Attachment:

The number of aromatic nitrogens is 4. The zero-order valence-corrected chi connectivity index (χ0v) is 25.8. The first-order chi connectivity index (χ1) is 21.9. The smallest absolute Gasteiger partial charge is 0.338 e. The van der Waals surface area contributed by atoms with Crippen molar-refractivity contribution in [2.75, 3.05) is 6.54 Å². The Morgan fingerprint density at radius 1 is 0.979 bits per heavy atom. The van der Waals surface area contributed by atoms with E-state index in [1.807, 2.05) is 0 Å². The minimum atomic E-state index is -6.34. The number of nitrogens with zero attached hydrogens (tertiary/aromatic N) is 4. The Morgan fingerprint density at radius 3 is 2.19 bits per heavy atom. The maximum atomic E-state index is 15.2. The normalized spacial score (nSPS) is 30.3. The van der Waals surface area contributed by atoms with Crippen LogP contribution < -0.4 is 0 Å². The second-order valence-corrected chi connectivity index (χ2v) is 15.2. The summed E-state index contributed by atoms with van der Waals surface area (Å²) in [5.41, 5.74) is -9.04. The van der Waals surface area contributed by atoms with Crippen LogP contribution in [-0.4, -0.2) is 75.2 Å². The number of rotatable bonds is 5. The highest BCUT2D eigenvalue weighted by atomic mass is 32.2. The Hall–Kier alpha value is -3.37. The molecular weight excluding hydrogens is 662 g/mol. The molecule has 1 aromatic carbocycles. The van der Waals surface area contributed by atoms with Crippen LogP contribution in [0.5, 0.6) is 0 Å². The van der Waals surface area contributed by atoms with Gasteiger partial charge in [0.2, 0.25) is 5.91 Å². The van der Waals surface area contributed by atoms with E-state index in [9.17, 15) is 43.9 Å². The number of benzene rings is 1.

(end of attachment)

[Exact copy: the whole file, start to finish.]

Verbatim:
The number of aromatic nitrogens is 4. The zero-order valence-corrected chi connectivity index (χ0v) is 25.8. The first-order chi connectivity index (χ1) is 21.9. The smallest absolute Gasteiger partial charge is 0.338 e. The van der Waals surface area contributed by atoms with Crippen molar-refractivity contribution in [2.75, 3.05) is 6.54 Å². The Morgan fingerprint density at radius 1 is 0.979 bits per heavy atom. The van der Waals surface area contributed by atoms with E-state index in [1.807, 2.05) is 0 Å². The minimum atomic E-state index is -6.34. The number of nitrogens with zero attached hydrogens (tertiary/aromatic N) is 4. The Morgan fingerprint density at radius 3 is 2.19 bits per heavy atom. The maximum atomic E-state index is 15.2. The normalized spacial score (nSPS) is 30.3. The van der Waals surface area contributed by atoms with Crippen LogP contribution < -0.4 is 0 Å². The second-order valence-corrected chi connectivity index (χ2v) is 15.2. The summed E-state index contributed by atoms with van der Waals surface area (Å²) in [5.41, 5.74) is -9.04. The van der Waals surface area contributed by atoms with Crippen LogP contribution in [-0.4, -0.2) is 75.2 Å². The number of rotatable bonds is 5. The highest BCUT2D eigenvalue weighted by atomic mass is 32.2. The Hall–Kier alpha value is -3.37. The molecular weight excluding hydrogens is 662 g/mol. The molecule has 1 aromatic carbocycles. The van der Waals surface area contributed by atoms with Crippen LogP contribution in [0.5, 0.6) is 0 Å². The van der Waals surface area contributed by atoms with Gasteiger partial charge in [0.2, 0.25) is 5.91 Å². The van der Waals surface area contributed by atoms with E-state index in [9.17, 15) is 43.9 Å². The number of benzene rings is 1.